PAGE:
SCdcomnder wrote:I need to know what you all have had succese with and what you opions are on Kent Fast-steel, Blind-side, Black cloud, HeviMetal or Experts
Here's a look at the loads you listed.
Kent Fasteel: Good quality standard round shot. Should be relatively easy to get decent patterns with most chokes. In my experience, the pattern from loads like this tend to last a bit longer than some of the other loads (remain effective over a greater distance). Personally, I've had good success with all the Fasteel loads, but prefer the 1 1/4oz offerings, particularly in #2s for ducks and BBs for geese. The one down side to these loads is their sensitivity to moisture. I've never had any issues, but a friend had four failure to fires in one box.
Blind Side: This one has to be the greatest marketing hoax ever perpetrated on the hunting public. Cube shot? Really? The idea for cube or misshaped shot was developed well over a century ago by the British. At the time, choke was all the rage and most guns were pretty tightly bored. This was fine for the driven pheasants and ducks at the manor, but when hitting the swamps and the bocage for woodcock, more open patterns were needed. Rather than spend a good bit of money on another gun, the solution was a load that would open very quickly. And so cube shot was born. This stuff (cube shot) is so ineffective that Winchester needed to develop a special wad just to hold the pattern together for a semi practical distance. Basically it's a 35 yard load. Test it yourself. Take a golf ball and throw it and study the flight. Then take a child's block and do the same. Besides being erratic, it looses velocity, and therefore penetration, much more quickly.
Black Cloud: This one basically falls into the same category as the Blind Side loads, though not as bad. The load is comprised partly of standard round shot and partly of the "FliteStopper" pellets. Federal hailed these pellets as a great innovation that improved trauma. As far as being an innovation, those pellets are the result of the early phases of the creation of standard round steel pellets. In other words, they're not finished. Like the Blind Side pellets, their aerodynamics is pretty pathetic. Same issues as the cube shot, rapid velocity loss and a resulting loss in penetration. And again, a special wad was needed to lend some level of control to these loads.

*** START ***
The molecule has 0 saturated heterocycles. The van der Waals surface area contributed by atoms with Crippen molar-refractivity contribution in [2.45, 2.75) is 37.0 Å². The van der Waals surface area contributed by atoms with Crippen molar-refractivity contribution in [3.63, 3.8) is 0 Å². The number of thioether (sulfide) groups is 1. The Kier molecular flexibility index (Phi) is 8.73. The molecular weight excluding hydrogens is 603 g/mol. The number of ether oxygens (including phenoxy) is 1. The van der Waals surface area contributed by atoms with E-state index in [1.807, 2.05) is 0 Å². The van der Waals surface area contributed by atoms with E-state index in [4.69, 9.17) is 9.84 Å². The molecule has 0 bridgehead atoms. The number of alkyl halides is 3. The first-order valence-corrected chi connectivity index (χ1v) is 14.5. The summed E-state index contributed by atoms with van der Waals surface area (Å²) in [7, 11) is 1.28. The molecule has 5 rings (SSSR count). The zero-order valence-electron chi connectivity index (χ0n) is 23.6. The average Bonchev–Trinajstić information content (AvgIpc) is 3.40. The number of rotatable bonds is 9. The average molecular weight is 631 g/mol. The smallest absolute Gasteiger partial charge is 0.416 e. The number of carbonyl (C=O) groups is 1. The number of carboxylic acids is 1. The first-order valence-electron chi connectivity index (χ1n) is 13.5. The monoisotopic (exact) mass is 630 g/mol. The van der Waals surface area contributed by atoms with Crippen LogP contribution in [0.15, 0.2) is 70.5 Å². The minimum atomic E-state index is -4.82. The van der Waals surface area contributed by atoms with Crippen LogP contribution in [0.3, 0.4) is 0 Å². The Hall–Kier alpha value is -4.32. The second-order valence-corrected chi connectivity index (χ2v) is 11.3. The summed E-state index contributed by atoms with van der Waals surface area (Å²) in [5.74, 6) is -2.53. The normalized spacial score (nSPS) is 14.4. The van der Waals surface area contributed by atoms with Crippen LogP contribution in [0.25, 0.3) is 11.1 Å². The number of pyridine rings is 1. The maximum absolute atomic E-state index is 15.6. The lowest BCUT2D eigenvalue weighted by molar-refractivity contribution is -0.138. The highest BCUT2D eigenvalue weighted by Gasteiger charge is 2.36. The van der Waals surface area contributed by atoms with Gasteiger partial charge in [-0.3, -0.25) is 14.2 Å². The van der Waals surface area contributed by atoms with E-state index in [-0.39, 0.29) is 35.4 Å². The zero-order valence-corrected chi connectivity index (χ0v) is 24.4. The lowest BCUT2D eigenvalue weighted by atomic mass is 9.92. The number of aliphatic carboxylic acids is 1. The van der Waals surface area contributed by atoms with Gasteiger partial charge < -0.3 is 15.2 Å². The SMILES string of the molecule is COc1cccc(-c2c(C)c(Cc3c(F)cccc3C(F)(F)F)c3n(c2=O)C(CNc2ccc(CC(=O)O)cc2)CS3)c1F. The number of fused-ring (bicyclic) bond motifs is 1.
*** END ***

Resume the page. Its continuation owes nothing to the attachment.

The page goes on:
HeviMetal: This load is comprised of two different pellet materials in two different sizes that are said to be the ballistic equal of each other. The advantage to these loads is the increase in pellets per load. But, it isn't necessarily what you start with that matters, it's what you put on the target that counts. EMI has a superior product in HeviShot. They even had a good product in HeviSteel. But as the price of tungsten went through the roof, they were basically priced out of the market. Since then, they've tried to sell several different versions of snake oil while remaining in the marketable price range. Going by my own pattern testing, these loads tend to open quickly and the pattern life isn't as long as standard round steel. Since the pellets are "ballistically matched", the governing factor is the weakest link in the chain. In other words, it's really no better than plain round steel at a considerably higher price tag. One of the things that was noticed was that since the HeviShot portion of the load is loaded on top of the shot column, those pellets migrate out of the pattern very quickly. In one pattern I shot, every single HeviShot pellet was in the 20 to 30 ring by 35 yards.
Xperts: Of the loads you listed, these are the least expensive. The pellets are less than uniform, and the shells are not waterproof. Because of the inferiority of the pellets and lack of a "special" wad, the pattern is a little difficult to control, especially in the higher velocity offerings. But they do kill ducks if you keep your shots within their limitations.
All of the loads will work if you keep the range inside of 35 yards. And you can probably stretch that to 40 in most cases. This is important, because the ammo manufacturers know this. They also know that 95% of the waterfowlers out there cannot hit anything with any kind of consistency much beyond 35 yards and that they mostly don't know exactly what 35 yards looks like anyway. They use this information, coupled with sexy packaging and sensationalized advertising to charge more money for these loads.
I would recommend that you stick with standard round steel loads at modest velocities. the Kents are a good start, but also have a look at the Winchester Dryloks and the Remington NitroSteel loads. The Federal Speed Shoks are also a good load, but be advised, they are dirty. The offseason is a great time to get a box of each and do some patterning through your guns and chokes.